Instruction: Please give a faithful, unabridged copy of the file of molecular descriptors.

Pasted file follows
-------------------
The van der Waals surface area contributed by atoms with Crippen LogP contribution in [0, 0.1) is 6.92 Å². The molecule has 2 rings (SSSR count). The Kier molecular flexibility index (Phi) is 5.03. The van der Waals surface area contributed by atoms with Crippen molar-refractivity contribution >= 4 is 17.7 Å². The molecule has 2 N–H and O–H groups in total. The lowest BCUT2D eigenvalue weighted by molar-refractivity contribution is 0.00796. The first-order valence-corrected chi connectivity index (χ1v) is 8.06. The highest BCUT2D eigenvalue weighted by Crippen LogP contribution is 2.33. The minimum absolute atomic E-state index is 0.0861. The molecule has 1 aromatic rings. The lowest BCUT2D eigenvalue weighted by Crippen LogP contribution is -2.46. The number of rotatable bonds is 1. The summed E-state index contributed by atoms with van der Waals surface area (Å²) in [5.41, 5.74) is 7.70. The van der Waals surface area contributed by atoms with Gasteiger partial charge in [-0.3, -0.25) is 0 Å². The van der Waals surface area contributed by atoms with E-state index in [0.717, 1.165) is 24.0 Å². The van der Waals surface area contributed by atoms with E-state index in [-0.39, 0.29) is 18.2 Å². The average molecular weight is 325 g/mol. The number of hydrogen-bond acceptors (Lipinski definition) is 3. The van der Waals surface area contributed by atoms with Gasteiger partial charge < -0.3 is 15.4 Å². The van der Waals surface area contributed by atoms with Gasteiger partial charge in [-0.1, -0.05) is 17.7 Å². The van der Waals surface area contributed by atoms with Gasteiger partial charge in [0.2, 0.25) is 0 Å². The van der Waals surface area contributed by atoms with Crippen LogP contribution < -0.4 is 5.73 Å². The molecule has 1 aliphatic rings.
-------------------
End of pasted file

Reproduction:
The van der Waals surface area contributed by atoms with Crippen LogP contribution in [0, 0.1) is 6.92 Å². The molecule has 2 rings (SSSR count). The Kier molecular flexibility index (Phi) is 5.03. The van der Waals surface area contributed by atoms with Crippen molar-refractivity contribution >= 4 is 17.7 Å². The molecule has 2 N–H and O–H groups in total. The lowest BCUT2D eigenvalue weighted by molar-refractivity contribution is 0.00796. The first-order valence-corrected chi connectivity index (χ1v) is 8.06. The highest BCUT2D eigenvalue weighted by Crippen LogP contribution is 2.33. The minimum absolute atomic E-state index is 0.0861. The molecule has 1 aromatic rings. The lowest BCUT2D eigenvalue weighted by Crippen LogP contribution is -2.46. The number of rotatable bonds is 1. The summed E-state index contributed by atoms with van der Waals surface area (Å²) in [5.41, 5.74) is 7.70. The van der Waals surface area contributed by atoms with Gasteiger partial charge in [-0.3, -0.25) is 0 Å². The van der Waals surface area contributed by atoms with E-state index in [0.717, 1.165) is 24.0 Å². The van der Waals surface area contributed by atoms with E-state index in [-0.39, 0.29) is 18.2 Å². The average molecular weight is 325 g/mol. The number of hydrogen-bond acceptors (Lipinski definition) is 3. The van der Waals surface area contributed by atoms with Gasteiger partial charge < -0.3 is 15.4 Å². The van der Waals surface area contributed by atoms with Gasteiger partial charge in [-0.1, -0.05) is 17.7 Å². The van der Waals surface area contributed by atoms with Gasteiger partial charge in [0.2, 0.25) is 0 Å². The van der Waals surface area contributed by atoms with Crippen LogP contribution < -0.4 is 5.73 Å². The molecule has 1 aliphatic rings.